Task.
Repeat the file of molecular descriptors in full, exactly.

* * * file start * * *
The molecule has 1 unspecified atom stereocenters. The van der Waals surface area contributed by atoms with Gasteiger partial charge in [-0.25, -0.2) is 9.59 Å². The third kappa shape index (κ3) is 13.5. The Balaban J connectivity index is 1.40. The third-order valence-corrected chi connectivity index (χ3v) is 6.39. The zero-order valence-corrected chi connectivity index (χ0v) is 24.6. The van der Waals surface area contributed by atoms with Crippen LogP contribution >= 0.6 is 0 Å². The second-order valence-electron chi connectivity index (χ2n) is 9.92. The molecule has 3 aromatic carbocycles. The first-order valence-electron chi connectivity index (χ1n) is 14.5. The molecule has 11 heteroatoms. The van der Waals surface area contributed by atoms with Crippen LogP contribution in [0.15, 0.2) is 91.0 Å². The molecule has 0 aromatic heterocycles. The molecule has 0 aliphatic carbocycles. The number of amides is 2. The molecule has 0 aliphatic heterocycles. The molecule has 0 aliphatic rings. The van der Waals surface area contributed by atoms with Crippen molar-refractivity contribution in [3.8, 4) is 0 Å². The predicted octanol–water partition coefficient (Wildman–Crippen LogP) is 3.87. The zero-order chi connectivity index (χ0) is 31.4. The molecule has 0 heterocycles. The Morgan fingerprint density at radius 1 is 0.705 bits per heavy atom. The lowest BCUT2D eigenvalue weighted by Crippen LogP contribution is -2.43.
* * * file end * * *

The molecule has 1 unspecified atom stereocenters. The van der Waals surface area contributed by atoms with Gasteiger partial charge in [-0.25, -0.2) is 9.59 Å². The third kappa shape index (κ3) is 13.5. The Balaban J connectivity index is 1.40. The third-order valence-corrected chi connectivity index (χ3v) is 6.39. The zero-order valence-corrected chi connectivity index (χ0v) is 24.6. The van der Waals surface area contributed by atoms with Crippen LogP contribution >= 0.6 is 0 Å². The second-order valence-electron chi connectivity index (χ2n) is 9.92. The molecule has 3 aromatic carbocycles. The first-order valence-electron chi connectivity index (χ1n) is 14.5. The molecule has 11 heteroatoms. The van der Waals surface area contributed by atoms with Crippen LogP contribution in [0.15, 0.2) is 91.0 Å². The molecule has 0 aromatic heterocycles. The molecule has 0 aliphatic carbocycles. The number of amides is 2. The molecule has 0 aliphatic heterocycles. The molecule has 0 aliphatic rings. The van der Waals surface area contributed by atoms with Crippen molar-refractivity contribution in [3.8, 4) is 0 Å². The predicted octanol–water partition coefficient (Wildman–Crippen LogP) is 3.87. The zero-order chi connectivity index (χ0) is 31.4. The molecule has 0 heterocycles. The Morgan fingerprint density at radius 1 is 0.705 bits per heavy atom. The lowest BCUT2D eigenvalue weighted by Crippen LogP contribution is -2.43.